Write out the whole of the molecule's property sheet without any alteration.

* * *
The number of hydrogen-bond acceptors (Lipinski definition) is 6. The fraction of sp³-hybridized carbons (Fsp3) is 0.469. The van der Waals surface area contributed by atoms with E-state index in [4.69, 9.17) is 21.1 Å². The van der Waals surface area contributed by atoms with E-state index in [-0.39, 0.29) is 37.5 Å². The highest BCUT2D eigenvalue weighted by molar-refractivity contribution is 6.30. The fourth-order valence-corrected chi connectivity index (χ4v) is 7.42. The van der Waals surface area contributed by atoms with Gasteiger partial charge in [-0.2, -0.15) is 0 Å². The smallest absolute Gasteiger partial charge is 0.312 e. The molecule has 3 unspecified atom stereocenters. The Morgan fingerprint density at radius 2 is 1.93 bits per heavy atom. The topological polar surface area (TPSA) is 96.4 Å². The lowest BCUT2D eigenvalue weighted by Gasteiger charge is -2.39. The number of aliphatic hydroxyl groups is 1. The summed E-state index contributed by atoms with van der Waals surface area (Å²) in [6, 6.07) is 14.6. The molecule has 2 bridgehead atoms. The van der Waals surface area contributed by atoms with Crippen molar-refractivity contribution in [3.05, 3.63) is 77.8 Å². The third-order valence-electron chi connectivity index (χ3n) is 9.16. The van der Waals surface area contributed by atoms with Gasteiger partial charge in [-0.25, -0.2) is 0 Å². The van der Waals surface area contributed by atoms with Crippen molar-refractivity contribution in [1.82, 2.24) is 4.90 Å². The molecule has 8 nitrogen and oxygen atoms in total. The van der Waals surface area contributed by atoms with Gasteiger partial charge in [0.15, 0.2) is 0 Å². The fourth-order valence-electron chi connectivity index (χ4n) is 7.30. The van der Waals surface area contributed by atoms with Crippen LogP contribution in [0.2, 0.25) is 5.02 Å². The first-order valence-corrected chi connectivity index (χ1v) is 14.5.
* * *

The number of hydrogen-bond acceptors (Lipinski definition) is 6. The fraction of sp³-hybridized carbons (Fsp3) is 0.469. The van der Waals surface area contributed by atoms with E-state index in [4.69, 9.17) is 21.1 Å². The van der Waals surface area contributed by atoms with E-state index in [-0.39, 0.29) is 37.5 Å². The highest BCUT2D eigenvalue weighted by molar-refractivity contribution is 6.30. The fourth-order valence-corrected chi connectivity index (χ4v) is 7.42. The van der Waals surface area contributed by atoms with Gasteiger partial charge in [-0.2, -0.15) is 0 Å². The smallest absolute Gasteiger partial charge is 0.312 e. The molecule has 3 unspecified atom stereocenters. The Morgan fingerprint density at radius 2 is 1.93 bits per heavy atom. The topological polar surface area (TPSA) is 96.4 Å². The lowest BCUT2D eigenvalue weighted by Gasteiger charge is -2.39. The number of aliphatic hydroxyl groups is 1. The summed E-state index contributed by atoms with van der Waals surface area (Å²) in [6, 6.07) is 14.6. The molecule has 2 bridgehead atoms. The van der Waals surface area contributed by atoms with Crippen molar-refractivity contribution in [3.05, 3.63) is 77.8 Å². The third-order valence-electron chi connectivity index (χ3n) is 9.16. The van der Waals surface area contributed by atoms with Gasteiger partial charge in [-0.25, -0.2) is 0 Å². The van der Waals surface area contributed by atoms with Crippen molar-refractivity contribution in [1.82, 2.24) is 4.90 Å². The molecule has 8 nitrogen and oxygen atoms in total. The van der Waals surface area contributed by atoms with Gasteiger partial charge in [0.15, 0.2) is 0 Å². The fourth-order valence-electron chi connectivity index (χ4n) is 7.30. The van der Waals surface area contributed by atoms with Crippen LogP contribution in [0.2, 0.25) is 5.02 Å². The first-order valence-corrected chi connectivity index (χ1v) is 14.5.